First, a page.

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Should Funding Go to Basic or Near-term Research?

Posted July 20, 2011 9:53 AM

Looking at the Senate Armed Services Committee's decision to terminate the U.S. Navy's Free-Electron Laser program, is that penny wise and pound foolish? If you want to develop next-generation weapons and technology, you have to start, well, now. If we focus purely on practicality, we run the risk of falling behind. Where do you think we should put our defense and R&D dollars? And do you think the rest of the military laser weapon programs are going to suffer the same fate as the Navy's did?

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#1

Re: Should Funding Go to Basic or Near-term Research?

07/20/2011 11:10 AM

Is some idiot still playing with laser weapons?
More money than sense, and we wonder why the economy is down the Swanee.
Del

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#4
In reply to #1

Re: Should Funding Go to Basic or Near-term Research?

07/20/2011 11:36 PM

"Where do you think we should put our defense and R&D dollars?"

Back in the pockets of the taxpayers.... and while you are at it, pay some back for the last 30 years of cancerous military spending.

Chris

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#2

Re: Should Funding Go to Basic or Near-term Research?

07/20/2011 3:38 PM

That program would be very useful mounted on killer satellites, to kill both the satellites and missiles of other countries..........if it weren't for those pesky (and cheap and VERY effective) EMP weapons. My opinion, lasers are obsolete before R&D is even complete.

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#3

Re: Should Funding Go to Basic or Near-term Research?

07/20/2011 4:14 PM

Ohhh Cmon now, they have had lasers since the 70's... I mean, look at Starwars for example. We just need to consult Hollywood.

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#5

Re: Should Funding Go to Basic or Near-term Research?

07/21/2011 2:26 AM

So that means that we figure the Chinese won't be able to develop that technology either? ........Ed W

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#6
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Re: Should Funding Go to Basic or Near-term Research?

07/21/2011 2:45 AM

Little green men little yellow men...whatever...

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#7

Re: Should Funding Go to Basic or Near-term Research?

07/21/2011 6:49 AM

Lasers are so out of date, the money should be used to back up the American economy, not spent on some nefarious military hardware!

Spencer

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#8

Re: Should Funding Go to Basic or Near-term Research?

07/21/2011 7:39 AM

I've got an idea.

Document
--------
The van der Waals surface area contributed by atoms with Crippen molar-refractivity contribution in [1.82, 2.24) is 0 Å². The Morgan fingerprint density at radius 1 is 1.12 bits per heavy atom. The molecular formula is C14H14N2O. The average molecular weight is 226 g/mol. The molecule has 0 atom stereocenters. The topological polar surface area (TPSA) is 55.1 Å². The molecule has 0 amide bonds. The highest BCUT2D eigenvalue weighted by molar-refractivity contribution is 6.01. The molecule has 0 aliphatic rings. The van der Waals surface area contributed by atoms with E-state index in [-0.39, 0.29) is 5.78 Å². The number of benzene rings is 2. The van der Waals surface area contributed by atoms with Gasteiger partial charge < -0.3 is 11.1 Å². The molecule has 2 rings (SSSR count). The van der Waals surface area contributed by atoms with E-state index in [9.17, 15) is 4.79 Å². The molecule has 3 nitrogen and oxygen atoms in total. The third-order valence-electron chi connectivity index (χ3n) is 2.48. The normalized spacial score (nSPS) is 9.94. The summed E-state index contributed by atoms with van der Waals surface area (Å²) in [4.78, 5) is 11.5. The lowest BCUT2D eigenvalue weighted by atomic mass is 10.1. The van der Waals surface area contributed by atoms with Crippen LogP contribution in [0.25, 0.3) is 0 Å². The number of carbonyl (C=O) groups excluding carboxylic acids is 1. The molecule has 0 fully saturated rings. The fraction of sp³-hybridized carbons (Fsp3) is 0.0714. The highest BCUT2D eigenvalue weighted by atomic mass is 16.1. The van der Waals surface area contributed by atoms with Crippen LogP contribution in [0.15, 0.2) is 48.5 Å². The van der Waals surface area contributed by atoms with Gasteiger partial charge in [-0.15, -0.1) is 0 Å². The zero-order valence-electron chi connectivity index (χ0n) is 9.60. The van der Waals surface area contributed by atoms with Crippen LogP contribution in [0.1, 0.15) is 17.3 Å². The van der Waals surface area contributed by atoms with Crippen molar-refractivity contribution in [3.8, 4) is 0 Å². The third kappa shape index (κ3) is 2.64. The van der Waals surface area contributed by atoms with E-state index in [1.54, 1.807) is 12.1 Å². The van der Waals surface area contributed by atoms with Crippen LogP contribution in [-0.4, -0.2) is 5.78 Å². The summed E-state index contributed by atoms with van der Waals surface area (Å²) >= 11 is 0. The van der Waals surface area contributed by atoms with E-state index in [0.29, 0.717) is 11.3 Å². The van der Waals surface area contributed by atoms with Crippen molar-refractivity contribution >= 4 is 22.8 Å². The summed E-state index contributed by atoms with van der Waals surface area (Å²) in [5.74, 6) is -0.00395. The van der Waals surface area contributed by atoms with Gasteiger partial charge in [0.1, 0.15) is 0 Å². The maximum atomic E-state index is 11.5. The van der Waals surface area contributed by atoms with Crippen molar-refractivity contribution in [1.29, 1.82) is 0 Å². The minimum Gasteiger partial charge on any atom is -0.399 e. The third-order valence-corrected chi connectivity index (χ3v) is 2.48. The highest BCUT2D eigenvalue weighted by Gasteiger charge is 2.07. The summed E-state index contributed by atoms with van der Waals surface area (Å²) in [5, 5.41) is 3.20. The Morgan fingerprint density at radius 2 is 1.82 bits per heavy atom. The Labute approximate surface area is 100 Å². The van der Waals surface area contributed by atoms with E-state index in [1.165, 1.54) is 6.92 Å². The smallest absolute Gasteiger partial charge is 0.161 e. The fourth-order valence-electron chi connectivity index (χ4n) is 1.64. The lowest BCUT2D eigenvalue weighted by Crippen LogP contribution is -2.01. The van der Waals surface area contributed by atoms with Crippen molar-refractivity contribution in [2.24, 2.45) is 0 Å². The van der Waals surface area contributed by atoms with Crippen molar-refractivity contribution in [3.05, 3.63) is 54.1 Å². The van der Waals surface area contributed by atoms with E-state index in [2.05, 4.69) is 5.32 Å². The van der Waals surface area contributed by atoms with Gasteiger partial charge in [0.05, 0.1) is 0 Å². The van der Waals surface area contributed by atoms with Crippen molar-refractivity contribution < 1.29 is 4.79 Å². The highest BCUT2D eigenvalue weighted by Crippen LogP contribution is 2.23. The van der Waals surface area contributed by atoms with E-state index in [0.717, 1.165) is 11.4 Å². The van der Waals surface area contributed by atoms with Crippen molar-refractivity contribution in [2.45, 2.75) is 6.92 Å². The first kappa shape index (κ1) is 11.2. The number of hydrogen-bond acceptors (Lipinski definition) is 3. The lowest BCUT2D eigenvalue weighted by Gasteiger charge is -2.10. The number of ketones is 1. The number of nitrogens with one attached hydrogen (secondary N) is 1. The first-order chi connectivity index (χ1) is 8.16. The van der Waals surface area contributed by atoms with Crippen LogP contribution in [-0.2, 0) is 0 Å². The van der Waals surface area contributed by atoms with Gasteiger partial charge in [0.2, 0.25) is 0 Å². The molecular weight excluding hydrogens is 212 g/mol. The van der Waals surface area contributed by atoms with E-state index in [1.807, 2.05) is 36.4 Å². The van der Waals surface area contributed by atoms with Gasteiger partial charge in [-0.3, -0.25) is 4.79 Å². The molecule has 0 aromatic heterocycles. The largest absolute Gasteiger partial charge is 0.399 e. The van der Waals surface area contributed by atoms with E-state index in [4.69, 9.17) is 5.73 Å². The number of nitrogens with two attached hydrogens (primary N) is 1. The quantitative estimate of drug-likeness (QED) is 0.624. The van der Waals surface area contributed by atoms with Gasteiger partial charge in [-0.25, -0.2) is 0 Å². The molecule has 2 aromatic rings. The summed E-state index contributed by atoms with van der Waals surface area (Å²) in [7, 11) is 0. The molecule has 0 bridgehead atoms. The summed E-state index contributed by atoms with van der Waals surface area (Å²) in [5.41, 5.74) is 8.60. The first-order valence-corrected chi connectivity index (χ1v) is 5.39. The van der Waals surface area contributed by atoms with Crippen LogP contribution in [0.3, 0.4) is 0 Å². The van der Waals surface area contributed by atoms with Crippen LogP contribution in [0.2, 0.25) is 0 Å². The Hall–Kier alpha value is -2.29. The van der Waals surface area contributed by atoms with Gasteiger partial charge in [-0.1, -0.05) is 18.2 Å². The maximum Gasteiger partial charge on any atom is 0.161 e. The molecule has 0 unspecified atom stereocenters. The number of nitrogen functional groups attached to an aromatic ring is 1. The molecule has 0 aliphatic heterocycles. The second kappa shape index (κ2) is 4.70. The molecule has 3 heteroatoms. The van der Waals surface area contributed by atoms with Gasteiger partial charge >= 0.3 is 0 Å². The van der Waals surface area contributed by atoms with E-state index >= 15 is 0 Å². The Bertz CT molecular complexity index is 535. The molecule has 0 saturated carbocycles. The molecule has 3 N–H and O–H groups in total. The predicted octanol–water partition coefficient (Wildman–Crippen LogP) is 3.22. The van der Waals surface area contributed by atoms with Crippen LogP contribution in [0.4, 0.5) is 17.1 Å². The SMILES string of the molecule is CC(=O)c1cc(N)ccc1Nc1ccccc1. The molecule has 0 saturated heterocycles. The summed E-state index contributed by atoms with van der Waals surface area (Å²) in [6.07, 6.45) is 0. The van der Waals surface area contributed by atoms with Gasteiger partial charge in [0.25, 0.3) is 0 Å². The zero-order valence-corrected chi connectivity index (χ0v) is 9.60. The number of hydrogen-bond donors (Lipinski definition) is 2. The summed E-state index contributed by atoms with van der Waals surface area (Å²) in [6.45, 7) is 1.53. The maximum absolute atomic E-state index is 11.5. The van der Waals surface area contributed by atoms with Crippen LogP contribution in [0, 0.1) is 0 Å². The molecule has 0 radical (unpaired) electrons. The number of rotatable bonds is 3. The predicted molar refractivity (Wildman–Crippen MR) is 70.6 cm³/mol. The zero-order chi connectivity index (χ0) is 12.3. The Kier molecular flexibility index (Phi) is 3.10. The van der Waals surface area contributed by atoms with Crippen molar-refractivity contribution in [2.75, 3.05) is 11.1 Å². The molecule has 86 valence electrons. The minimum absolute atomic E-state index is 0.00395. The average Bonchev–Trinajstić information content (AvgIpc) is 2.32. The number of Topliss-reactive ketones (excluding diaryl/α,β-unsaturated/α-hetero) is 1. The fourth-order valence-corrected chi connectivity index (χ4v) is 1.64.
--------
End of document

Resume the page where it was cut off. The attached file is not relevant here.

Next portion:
Let's use conventional weapons to wipe out the terrorists, (which we can't seem to do). Then we can use some of the saved money from not fighting two oops three wars, (forgot about Libya), to invest in laser research, space telescopes, paying off our debt, education.....................................................

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#10
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Re: Should Funding Go to Basic or Near-term Research?

07/21/2011 2:13 PM

You're way too practical for this forum...or politics...

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#12
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Re: Should Funding Go to Basic or Near-term Research?

07/21/2011 4:20 PM

I've been accused of a lot of things on here. Being practical is definitely not one that has ever come up.

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#9

Re: Should Funding Go to Basic or Near-term Research?

07/21/2011 1:59 PM

The failure to plan & invest on future defense technologies based on present short term, short sighted conditions makes it almost certain that we will face increased future risks to our security. One only needs to look at history. The best defense is an intimidating offense that never has to be used.

Giving peace a chance makes for a good idyllic song title, but not a very practical approach unless the dark side of human nature can be magically transformed.

Our military (and government as a whole) needs to cut expenses back to sustainable levels, but it is the roll out expenses that breaks the budget - not the research.

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#11

Re: Should Funding Go to Basic or Near-term Research?

07/21/2011 3:37 PM

Why do the Navy need any more money for research? They can spend $300 million to build two ships that never get even launched to then spend more money for them to be scrapped. The Navy even scraps their $195 million research vessels. Why does the Navy need any more research money if they're just going to scrap it?

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#14